Friday, August 5, 2011

Origin of the scientific revolution

A recent paper says:
The phenomenon of the Scientific Revolution became a hot topic for historians since 1930s, with various factors and facets emphasized, but up to now there is no convincing explanation. The quest was started by Marxist scholars in the wake of the quantum-relativistic revolution in physics and the socialist revolution in Russia. This is no wonder, since Marxists searched for laws of history and laws of revolution, in particular, those similar to laws of physics.

Boris Hessen’s paper "The Social and Economic Roots of Newton's Principia" (1931) initiated externalist approach to science by promoting the idea that the early modern physics arose from a social context to meet practical demands of capitalist economy. [3] In the line of externalism, Robert Merton adopted Max Weber’s explanation of the flourishing capitalism by the Protestant deology and argued that the latter was especially beneficial to modern physics with its experimentalism as the key feature. Alexandre Koyre, who coined the very term “the Scientific Revolution”, claimed that it was brought about by “mathematization of nature” rather than by the experimental method. Edgar Zilsel suggested that the modern physics emerged due to early capitalism which was connected with strengthening individual freedom, quantitative thinking and contacts between the academically trained scholars and superior craftsmen.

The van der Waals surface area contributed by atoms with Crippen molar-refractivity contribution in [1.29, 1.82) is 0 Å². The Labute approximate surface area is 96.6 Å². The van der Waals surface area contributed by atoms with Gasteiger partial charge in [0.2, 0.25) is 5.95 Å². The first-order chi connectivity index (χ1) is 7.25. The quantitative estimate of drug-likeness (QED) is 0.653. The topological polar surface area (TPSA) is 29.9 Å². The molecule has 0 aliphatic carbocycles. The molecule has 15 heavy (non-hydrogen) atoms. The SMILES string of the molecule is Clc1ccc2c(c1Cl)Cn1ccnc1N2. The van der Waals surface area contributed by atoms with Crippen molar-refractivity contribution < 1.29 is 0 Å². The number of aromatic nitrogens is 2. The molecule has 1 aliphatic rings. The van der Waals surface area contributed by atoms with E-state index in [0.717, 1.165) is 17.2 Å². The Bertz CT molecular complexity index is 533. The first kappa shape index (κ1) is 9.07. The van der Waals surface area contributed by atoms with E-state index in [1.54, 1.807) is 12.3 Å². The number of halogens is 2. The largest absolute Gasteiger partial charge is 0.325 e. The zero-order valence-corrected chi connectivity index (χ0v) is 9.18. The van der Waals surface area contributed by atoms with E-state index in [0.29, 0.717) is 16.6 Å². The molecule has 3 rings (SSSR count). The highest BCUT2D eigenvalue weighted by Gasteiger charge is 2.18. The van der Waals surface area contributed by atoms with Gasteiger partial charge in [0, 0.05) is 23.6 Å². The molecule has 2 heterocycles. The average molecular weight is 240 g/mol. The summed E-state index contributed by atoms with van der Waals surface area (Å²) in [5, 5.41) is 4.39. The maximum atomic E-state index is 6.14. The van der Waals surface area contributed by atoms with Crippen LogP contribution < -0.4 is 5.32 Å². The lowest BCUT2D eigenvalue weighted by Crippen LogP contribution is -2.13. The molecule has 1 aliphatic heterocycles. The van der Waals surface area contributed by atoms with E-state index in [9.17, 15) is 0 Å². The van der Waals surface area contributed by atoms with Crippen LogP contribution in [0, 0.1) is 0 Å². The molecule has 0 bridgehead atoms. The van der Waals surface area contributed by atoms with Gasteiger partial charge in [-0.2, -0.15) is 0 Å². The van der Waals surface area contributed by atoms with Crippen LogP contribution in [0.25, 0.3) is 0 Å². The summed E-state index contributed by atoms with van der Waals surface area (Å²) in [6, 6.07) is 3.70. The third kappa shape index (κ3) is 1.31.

With such confusion over the concept, it is better to retire the term. There was no scientific revolution.

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